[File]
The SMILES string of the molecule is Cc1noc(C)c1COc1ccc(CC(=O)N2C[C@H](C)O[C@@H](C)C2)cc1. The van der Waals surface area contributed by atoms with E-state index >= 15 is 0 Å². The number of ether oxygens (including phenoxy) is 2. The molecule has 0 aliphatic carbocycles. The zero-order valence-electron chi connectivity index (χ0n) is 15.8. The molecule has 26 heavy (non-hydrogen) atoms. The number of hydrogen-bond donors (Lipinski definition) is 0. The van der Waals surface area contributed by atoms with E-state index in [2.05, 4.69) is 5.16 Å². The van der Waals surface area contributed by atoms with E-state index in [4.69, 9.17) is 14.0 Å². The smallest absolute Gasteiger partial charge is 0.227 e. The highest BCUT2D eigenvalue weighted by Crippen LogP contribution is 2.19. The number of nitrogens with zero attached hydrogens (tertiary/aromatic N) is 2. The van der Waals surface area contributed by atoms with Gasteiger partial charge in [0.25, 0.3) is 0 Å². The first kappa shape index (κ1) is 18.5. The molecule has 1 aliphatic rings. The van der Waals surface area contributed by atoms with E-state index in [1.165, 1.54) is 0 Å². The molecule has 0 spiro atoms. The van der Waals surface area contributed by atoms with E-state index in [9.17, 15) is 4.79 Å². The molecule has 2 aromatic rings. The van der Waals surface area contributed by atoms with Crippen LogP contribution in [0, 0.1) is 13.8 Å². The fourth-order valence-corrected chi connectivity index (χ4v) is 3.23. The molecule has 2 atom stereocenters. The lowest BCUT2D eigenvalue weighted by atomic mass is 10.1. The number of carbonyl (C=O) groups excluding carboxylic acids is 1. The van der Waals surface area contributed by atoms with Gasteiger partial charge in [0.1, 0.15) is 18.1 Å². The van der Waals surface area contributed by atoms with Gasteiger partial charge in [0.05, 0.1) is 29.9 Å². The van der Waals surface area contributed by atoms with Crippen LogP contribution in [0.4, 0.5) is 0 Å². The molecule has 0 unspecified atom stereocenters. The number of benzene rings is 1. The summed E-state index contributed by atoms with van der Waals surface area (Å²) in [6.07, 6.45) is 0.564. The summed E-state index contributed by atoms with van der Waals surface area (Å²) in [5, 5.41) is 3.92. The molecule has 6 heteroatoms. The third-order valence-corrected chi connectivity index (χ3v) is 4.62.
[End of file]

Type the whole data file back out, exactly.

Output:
The SMILES string of the molecule is Cc1noc(C)c1COc1ccc(CC(=O)N2C[C@H](C)O[C@@H](C)C2)cc1. The van der Waals surface area contributed by atoms with E-state index >= 15 is 0 Å². The number of ether oxygens (including phenoxy) is 2. The molecule has 0 aliphatic carbocycles. The zero-order valence-electron chi connectivity index (χ0n) is 15.8. The molecule has 26 heavy (non-hydrogen) atoms. The number of hydrogen-bond donors (Lipinski definition) is 0. The van der Waals surface area contributed by atoms with E-state index in [2.05, 4.69) is 5.16 Å². The van der Waals surface area contributed by atoms with E-state index in [4.69, 9.17) is 14.0 Å². The smallest absolute Gasteiger partial charge is 0.227 e. The highest BCUT2D eigenvalue weighted by Crippen LogP contribution is 2.19. The number of nitrogens with zero attached hydrogens (tertiary/aromatic N) is 2. The van der Waals surface area contributed by atoms with Gasteiger partial charge in [0.25, 0.3) is 0 Å². The first kappa shape index (κ1) is 18.5. The molecule has 1 aliphatic rings. The van der Waals surface area contributed by atoms with E-state index in [1.165, 1.54) is 0 Å². The molecule has 0 spiro atoms. The van der Waals surface area contributed by atoms with E-state index in [9.17, 15) is 4.79 Å². The molecule has 2 aromatic rings. The van der Waals surface area contributed by atoms with Crippen LogP contribution in [0, 0.1) is 13.8 Å². The fourth-order valence-corrected chi connectivity index (χ4v) is 3.23. The molecule has 2 atom stereocenters. The lowest BCUT2D eigenvalue weighted by atomic mass is 10.1. The number of carbonyl (C=O) groups excluding carboxylic acids is 1. The van der Waals surface area contributed by atoms with Gasteiger partial charge in [0.1, 0.15) is 18.1 Å². The van der Waals surface area contributed by atoms with Gasteiger partial charge in [0.05, 0.1) is 29.9 Å². The van der Waals surface area contributed by atoms with Crippen LogP contribution in [0.4, 0.5) is 0 Å². The molecule has 0 unspecified atom stereocenters. The number of benzene rings is 1. The summed E-state index contributed by atoms with van der Waals surface area (Å²) in [6.07, 6.45) is 0.564. The summed E-state index contributed by atoms with van der Waals surface area (Å²) in [5, 5.41) is 3.92. The molecule has 6 heteroatoms. The third-order valence-corrected chi connectivity index (χ3v) is 4.62.